"You never really understand another person until you consider things from his point of view - until you climb inside of his skin and walk around in it."
-- Atticus in Harper Lee's classic novel To Kill A Mockingbird
Empathy has been slowing turning into a buzzword. But what is it really? And why is it necessary?
I always like to start these conversations by defining the terms we are using so we are aligned on what we are discussing.
To get started, empathy according to Merriam Webster is defined as:
the imaginative projection of a subjective state into an object so that the object appears to be infused with it
2: the action of understanding, being aware of, being sensitive to, and vicariously experiencing the feelings, thoughts, and experience of another of either the past or present without having the feelings, thoughts, and experience fully communicated in an objectively explicit manner; also : the capacity for this
Sometimes, empathy is confused with sympathy. But they are quite different. Brene Brown helps us understand the difference in this video:
Empathy allows you to relate to what someone else feels like and what that person may be going through. Sympathy doesn't allow that much of an intense emotional connection between people; it is about observing someone going through something difficult.
Psychology Today defined the differences between the two, but they included pity and compassion.
Pity is a feeling of discomfort at the distress of one or more sentient beings, and often has paternalistic or condescending overtones. Implicit in the notion of pity is that its object does not deserve its plight, and, moreover, is unable to prevent, reverse, or overturn it. Pity is less engaged than empathy, sympathy, or compassion, amounting to little more than a conscious acknowledgement of the plight of its object.
Sympathy (‘fellow feeling’, ‘community of feeling’) is a feeling of care and concern for someone, often someone close, accompanied by a wish to see him better off or happier. Compared to pity, sympathy implies a greater sense of shared similarities together with a more profound personal engagement. However, sympathy, unlike empathy, does not involve a shared perspective or shared emotions, and while the facial expressions of sympathy do convey caring and concern, they do not convey shared distress.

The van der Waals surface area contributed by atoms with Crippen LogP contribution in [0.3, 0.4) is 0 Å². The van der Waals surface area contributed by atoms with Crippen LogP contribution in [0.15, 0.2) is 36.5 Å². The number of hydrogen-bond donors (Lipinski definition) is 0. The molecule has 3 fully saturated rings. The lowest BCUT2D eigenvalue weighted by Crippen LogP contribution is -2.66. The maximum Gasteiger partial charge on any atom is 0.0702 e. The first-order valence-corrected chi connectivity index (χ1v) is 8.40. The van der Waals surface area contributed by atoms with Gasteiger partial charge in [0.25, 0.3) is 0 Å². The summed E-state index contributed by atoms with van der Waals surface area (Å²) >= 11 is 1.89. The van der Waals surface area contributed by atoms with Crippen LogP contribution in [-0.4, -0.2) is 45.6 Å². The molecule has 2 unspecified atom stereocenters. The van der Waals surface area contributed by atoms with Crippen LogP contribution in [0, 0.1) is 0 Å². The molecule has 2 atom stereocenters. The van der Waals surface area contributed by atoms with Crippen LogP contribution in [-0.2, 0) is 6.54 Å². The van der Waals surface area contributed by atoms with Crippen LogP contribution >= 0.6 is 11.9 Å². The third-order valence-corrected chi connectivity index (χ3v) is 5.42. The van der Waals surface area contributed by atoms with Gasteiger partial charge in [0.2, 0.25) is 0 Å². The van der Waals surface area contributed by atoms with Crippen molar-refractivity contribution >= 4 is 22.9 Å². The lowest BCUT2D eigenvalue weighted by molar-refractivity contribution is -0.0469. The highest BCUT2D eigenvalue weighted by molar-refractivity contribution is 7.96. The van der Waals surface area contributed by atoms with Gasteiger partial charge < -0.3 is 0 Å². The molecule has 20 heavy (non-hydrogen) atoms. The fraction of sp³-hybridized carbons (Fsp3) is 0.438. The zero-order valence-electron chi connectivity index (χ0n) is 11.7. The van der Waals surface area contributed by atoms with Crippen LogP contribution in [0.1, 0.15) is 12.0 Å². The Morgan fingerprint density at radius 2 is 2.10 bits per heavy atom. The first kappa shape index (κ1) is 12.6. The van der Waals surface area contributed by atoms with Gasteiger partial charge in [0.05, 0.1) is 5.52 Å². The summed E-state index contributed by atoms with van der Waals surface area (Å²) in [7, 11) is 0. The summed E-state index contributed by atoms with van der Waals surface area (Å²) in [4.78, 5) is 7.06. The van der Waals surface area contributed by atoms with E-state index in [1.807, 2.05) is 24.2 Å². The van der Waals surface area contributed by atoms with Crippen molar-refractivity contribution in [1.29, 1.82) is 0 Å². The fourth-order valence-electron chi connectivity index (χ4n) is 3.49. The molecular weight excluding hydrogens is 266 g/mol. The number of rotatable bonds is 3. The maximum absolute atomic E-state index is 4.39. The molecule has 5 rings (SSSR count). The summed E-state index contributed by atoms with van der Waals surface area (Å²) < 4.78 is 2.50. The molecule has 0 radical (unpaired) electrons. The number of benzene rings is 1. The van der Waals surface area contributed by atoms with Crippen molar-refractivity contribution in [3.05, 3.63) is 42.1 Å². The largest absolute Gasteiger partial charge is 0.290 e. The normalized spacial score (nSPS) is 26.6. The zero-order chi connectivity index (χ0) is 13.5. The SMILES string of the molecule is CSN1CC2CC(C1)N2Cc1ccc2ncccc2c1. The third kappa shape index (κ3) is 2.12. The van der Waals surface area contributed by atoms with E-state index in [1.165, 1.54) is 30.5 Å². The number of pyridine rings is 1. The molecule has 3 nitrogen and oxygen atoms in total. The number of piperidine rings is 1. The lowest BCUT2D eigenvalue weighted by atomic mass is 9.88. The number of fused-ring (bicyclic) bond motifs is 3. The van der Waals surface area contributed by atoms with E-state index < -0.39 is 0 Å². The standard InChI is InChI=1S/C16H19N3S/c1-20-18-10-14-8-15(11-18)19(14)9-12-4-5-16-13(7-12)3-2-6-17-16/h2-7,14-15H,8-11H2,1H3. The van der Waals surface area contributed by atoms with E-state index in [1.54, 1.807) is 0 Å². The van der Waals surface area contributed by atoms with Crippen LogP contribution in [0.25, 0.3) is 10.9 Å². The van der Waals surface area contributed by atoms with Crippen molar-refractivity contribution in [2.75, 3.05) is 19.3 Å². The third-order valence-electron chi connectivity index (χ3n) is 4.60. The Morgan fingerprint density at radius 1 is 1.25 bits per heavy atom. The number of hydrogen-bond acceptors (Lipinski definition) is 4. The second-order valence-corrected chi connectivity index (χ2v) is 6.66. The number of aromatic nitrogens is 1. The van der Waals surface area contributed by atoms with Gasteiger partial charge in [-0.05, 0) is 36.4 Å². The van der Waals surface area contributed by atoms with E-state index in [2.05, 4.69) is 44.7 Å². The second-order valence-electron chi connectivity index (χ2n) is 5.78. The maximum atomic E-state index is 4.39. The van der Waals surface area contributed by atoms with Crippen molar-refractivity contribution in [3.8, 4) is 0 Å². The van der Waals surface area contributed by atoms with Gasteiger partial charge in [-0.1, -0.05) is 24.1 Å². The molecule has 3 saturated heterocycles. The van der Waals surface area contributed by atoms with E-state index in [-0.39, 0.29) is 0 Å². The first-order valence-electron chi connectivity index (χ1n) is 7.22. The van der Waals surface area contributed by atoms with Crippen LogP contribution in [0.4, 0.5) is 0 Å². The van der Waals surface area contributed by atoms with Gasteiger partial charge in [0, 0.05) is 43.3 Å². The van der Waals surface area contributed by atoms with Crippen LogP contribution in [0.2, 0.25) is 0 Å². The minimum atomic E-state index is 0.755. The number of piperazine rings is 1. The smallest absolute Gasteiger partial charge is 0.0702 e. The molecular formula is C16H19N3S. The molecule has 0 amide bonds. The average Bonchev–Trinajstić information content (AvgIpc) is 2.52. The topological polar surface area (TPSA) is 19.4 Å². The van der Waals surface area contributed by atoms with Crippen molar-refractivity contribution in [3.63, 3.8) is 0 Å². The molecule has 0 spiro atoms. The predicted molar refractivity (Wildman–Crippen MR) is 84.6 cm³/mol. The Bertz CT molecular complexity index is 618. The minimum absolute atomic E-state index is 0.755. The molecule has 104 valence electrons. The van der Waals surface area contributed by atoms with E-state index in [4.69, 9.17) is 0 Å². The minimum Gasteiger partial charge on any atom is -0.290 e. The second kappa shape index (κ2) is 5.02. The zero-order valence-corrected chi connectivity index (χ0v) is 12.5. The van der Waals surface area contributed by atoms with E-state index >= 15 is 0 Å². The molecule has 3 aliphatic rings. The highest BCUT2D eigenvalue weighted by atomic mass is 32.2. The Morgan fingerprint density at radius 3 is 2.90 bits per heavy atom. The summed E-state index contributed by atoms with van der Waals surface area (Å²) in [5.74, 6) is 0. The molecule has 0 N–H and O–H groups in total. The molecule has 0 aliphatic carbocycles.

Compassion (‘suffering with’) is more engaged than simple empathy, and is associated with an active desire to alleviate the suffering of its object. With empathy, I share your emotions; with compassion I not only share your emotions but also elevate them into a universal and transcending experience. Compassion, which builds upon empathy, is one of the main motivators of altruism.
-- Neel Burton, MD, Empathy Vs Sympathy, Psychology Today
I also created a chart to sum this up (I included it in a previous blog post, but just in case for reference):
Products are created out of empathy. Products are sold and marketed through compassion.
- Identifies a problem
- Observes others with that same problem
- Realizes that there is a solution
- Creates the solution
The researchers then primed some managers to be empathetic by having them describe a typical customer of the offering and imagine that person’s thoughts and reactions. All managers were asked to predict customers’ desires and took a survey assessing empathy levels. The more empathetic managers were, the more “egocentric” they became; that is, the more likely they were to say that the customers’ preferences were the same as their own.-- Scott Berinato, Putting Yourself in the Customer’s Shoes Doesn’t Work: An Interview with Johannes Hattula, Harvard Business Review
- Doesn't have a lot of cash
- Wants good quality food to stay somewhat healthy
- Would prefer to use his food plan that parents or scholarship pays for
- Doesn't have a lot of time to eat
- Wants something tasty and fun - not vile and gross like institutional food can be